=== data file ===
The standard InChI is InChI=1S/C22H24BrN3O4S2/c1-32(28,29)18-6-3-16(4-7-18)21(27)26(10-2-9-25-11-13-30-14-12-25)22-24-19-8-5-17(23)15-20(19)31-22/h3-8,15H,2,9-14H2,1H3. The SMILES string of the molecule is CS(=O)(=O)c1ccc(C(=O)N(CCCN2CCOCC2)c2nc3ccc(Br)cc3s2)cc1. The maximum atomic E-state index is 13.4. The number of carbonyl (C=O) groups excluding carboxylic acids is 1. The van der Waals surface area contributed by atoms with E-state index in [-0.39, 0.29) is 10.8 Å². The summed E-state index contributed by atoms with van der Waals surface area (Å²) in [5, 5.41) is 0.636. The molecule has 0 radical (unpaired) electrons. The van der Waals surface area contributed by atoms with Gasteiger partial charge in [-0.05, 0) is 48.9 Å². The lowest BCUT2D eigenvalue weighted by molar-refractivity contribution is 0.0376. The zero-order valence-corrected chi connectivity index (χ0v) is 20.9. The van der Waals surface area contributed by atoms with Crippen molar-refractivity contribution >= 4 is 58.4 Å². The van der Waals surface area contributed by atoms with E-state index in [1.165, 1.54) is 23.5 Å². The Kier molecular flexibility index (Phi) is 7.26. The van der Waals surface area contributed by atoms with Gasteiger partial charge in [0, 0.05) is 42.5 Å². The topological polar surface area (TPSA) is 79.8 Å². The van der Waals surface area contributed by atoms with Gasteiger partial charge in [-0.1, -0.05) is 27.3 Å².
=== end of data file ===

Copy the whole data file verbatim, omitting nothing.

The standard InChI is InChI=1S/C22H24BrN3O4S2/c1-32(28,29)18-6-3-16(4-7-18)21(27)26(10-2-9-25-11-13-30-14-12-25)22-24-19-8-5-17(23)15-20(19)31-22/h3-8,15H,2,9-14H2,1H3. The SMILES string of the molecule is CS(=O)(=O)c1ccc(C(=O)N(CCCN2CCOCC2)c2nc3ccc(Br)cc3s2)cc1. The maximum atomic E-state index is 13.4. The number of carbonyl (C=O) groups excluding carboxylic acids is 1. The van der Waals surface area contributed by atoms with E-state index in [-0.39, 0.29) is 10.8 Å². The summed E-state index contributed by atoms with van der Waals surface area (Å²) in [5, 5.41) is 0.636. The molecule has 0 radical (unpaired) electrons. The van der Waals surface area contributed by atoms with Gasteiger partial charge in [-0.05, 0) is 48.9 Å². The lowest BCUT2D eigenvalue weighted by molar-refractivity contribution is 0.0376. The zero-order valence-corrected chi connectivity index (χ0v) is 20.9. The van der Waals surface area contributed by atoms with Crippen molar-refractivity contribution >= 4 is 58.4 Å². The van der Waals surface area contributed by atoms with E-state index in [1.165, 1.54) is 23.5 Å². The Kier molecular flexibility index (Phi) is 7.26. The van der Waals surface area contributed by atoms with Gasteiger partial charge in [0, 0.05) is 42.5 Å². The topological polar surface area (TPSA) is 79.8 Å². The van der Waals surface area contributed by atoms with Gasteiger partial charge in [-0.1, -0.05) is 27.3 Å².